For this landmark anniversary issue, Gail Simone provides her swan song together with several back up features by guest writers and artists – in a celebration of all things Wonder Woman. And as it turned out this issue appeared to also be Wonder Woman’s swan song – at least as far as the iconic classic interpretation of Diana was concerned.
As already announced, the book also received a renumbering and returned once more to its original volume one numbering order, making what would have been issue 45 of volume three become issue 600.
And with this landmark issue new writer J. Michael Straczynski commenced his new story run with a prologue…and with it shocked fans and non fans alike by introducing his version of Diana in a brand new costume designed by Jim Lee. In this first twelve month story arc set in an alternate reality, Paradise Island has been destroyed and most of the Amazons, including Hippolyta, have been killed when Diana was only a small child. As a result she has grown up in Man’s World a very different woman to the one we know and love.
DC had done a very good job of keeping this costume change a secret to achieve maximum shock value, even releasing covers of future issues in Previews that still showed her in her iconic, classic costume. So, when #600 hit the newsstands and DC, in a clearly marketing motivated but none-the-less effective ploy, released this revelation about the new costume and direction to the news media at large, what followed was an unprecedented media storm.
Once again, Diana’s status as a worldwide recognised icon was further affirmed as furious public debate erupted across the spectrum on the merits of this new look and the new direction. Understandably, opinions were forceful and polarised. Some loved the new look, which they considered a long overdue modernisation of what they described as the “American flag bathing suit”, even though Gail Simone had provided an entirely different origin for the costume in issue 43, in which she explained that the costume was in fact a representation of the blood red moon and star consolation in the night sky under which Diana was created by Hippolyta. More traditional fans on the other hand decried how such an instantly recognisable and iconic costume had been watered down to a generic, bland, department store get up mixing elements of Black Canary and Superboy’s outfits – and which bore no resemblance to the Wonder Woman they knew and loved – appearing in some eyes to be more like “a Nintendo fighting game character from the 90s”!!!!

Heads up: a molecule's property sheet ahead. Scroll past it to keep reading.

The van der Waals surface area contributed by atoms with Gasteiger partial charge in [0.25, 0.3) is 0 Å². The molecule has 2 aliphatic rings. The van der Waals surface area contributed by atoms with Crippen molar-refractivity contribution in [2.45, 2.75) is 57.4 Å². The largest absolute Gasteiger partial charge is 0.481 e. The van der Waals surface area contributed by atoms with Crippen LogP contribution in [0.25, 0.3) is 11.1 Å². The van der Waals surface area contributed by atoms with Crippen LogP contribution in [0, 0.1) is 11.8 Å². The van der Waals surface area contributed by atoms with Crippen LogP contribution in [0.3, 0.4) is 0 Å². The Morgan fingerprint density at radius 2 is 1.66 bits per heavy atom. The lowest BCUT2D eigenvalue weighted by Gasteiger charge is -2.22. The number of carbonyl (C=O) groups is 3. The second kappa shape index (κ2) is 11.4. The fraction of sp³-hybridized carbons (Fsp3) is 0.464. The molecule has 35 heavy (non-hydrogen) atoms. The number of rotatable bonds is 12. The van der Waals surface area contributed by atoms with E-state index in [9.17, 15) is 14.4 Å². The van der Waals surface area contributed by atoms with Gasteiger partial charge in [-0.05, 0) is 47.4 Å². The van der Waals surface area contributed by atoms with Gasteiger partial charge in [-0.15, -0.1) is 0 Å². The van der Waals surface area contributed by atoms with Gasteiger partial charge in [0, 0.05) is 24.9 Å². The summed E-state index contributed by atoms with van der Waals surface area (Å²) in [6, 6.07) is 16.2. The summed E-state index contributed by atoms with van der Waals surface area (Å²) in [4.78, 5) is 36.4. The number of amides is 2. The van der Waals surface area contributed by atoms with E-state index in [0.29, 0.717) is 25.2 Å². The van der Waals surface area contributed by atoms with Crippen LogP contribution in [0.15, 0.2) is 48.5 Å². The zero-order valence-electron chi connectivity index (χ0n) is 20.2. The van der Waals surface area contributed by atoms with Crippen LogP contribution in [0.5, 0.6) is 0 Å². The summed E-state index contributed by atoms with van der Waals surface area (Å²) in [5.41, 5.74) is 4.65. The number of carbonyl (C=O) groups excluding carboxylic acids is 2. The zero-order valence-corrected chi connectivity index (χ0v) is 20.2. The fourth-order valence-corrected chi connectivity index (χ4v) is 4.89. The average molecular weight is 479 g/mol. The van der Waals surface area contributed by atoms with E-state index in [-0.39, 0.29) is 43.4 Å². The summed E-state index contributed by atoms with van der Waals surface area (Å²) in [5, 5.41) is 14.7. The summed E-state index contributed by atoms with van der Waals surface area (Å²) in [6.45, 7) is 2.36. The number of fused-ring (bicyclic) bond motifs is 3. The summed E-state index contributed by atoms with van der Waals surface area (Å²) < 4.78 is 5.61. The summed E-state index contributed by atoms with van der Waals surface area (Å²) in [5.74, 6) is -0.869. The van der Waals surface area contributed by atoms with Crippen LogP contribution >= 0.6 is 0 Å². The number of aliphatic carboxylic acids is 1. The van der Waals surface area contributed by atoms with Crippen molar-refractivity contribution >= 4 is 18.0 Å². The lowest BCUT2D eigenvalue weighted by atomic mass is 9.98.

And what is more, conspiracy theories also ran amok that this was actually all just a cynical move by Warner Brothers to introduce a new, more “Hollywood” friendly costume (i.e. dumbed down) in anticipation of a new movie, stoking fears in some quarters of another “Cathy Lee Crosby” debacle in the making.
Whatever the truth, it cannot be denied that the amount of publicity this costume change caused (surprisingly, even more so than the new origin story itself) meant that the mainstream man and woman in the street, who had probably never read the comic book in their life – but remembered and more importantly still instantly recognised this classic character with affection – were talking about Wonder Woman again with affection.
And as to whether the costume would remain at the end of the year long story arc (which was extended mid way by another two issues in order to become a fourteen issue arc and thus link more seamlessly with the Flashpoint crossover event) – after much debate and speculation the title was, in fact, once again relaunched(!) together with a every single other DC character in a massive and historic company wide re-boot of the entire DC Universe as a result of the Flashpoint.
This new version of Wonder Woman wore a slightly modified version of the controversial Jim Lee costume – dashing hopes amongst many long term fans that the original, classic version of this iconic character would in fact return. That version of Diana, it seemed, no longer seemed to play a part in DC’s plans and although glimpses of the real Amazon Princess would be seen occasionally during Odyssey, the classic incarnation of Wonder Woman seemed to have effectively – and very sadly – ended with this issue.